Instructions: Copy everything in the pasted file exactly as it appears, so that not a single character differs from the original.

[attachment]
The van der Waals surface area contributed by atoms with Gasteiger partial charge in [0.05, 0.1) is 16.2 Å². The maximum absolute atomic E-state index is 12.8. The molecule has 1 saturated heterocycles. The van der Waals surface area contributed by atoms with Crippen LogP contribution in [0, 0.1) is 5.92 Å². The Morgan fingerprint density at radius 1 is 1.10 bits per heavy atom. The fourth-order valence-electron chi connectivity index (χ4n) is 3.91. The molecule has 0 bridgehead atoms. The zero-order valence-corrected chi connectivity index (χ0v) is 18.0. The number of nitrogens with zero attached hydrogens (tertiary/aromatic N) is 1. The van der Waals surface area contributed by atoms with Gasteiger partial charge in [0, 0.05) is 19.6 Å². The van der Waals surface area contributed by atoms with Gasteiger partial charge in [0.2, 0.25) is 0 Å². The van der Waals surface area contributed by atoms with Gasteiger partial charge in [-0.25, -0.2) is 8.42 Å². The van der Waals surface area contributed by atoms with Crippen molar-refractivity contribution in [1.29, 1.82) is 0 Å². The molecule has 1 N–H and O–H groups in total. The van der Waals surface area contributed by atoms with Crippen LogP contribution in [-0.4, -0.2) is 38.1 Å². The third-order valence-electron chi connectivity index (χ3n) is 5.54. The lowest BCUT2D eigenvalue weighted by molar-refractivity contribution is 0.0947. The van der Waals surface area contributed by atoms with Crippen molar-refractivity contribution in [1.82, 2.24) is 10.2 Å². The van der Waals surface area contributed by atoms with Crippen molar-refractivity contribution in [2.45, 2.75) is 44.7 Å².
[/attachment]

The van der Waals surface area contributed by atoms with Gasteiger partial charge in [0.05, 0.1) is 16.2 Å². The maximum absolute atomic E-state index is 12.8. The molecule has 1 saturated heterocycles. The van der Waals surface area contributed by atoms with Crippen LogP contribution in [0, 0.1) is 5.92 Å². The Morgan fingerprint density at radius 1 is 1.10 bits per heavy atom. The fourth-order valence-electron chi connectivity index (χ4n) is 3.91. The molecule has 0 bridgehead atoms. The zero-order valence-corrected chi connectivity index (χ0v) is 18.0. The number of nitrogens with zero attached hydrogens (tertiary/aromatic N) is 1. The van der Waals surface area contributed by atoms with Gasteiger partial charge in [0, 0.05) is 19.6 Å². The van der Waals surface area contributed by atoms with Gasteiger partial charge in [0.2, 0.25) is 0 Å². The van der Waals surface area contributed by atoms with Gasteiger partial charge in [-0.25, -0.2) is 8.42 Å². The van der Waals surface area contributed by atoms with Crippen molar-refractivity contribution in [1.29, 1.82) is 0 Å². The molecule has 1 N–H and O–H groups in total. The van der Waals surface area contributed by atoms with Crippen LogP contribution in [-0.4, -0.2) is 38.1 Å². The third-order valence-electron chi connectivity index (χ3n) is 5.54. The lowest BCUT2D eigenvalue weighted by molar-refractivity contribution is 0.0947. The van der Waals surface area contributed by atoms with Crippen molar-refractivity contribution in [1.82, 2.24) is 10.2 Å². The van der Waals surface area contributed by atoms with Crippen molar-refractivity contribution in [2.45, 2.75) is 44.7 Å².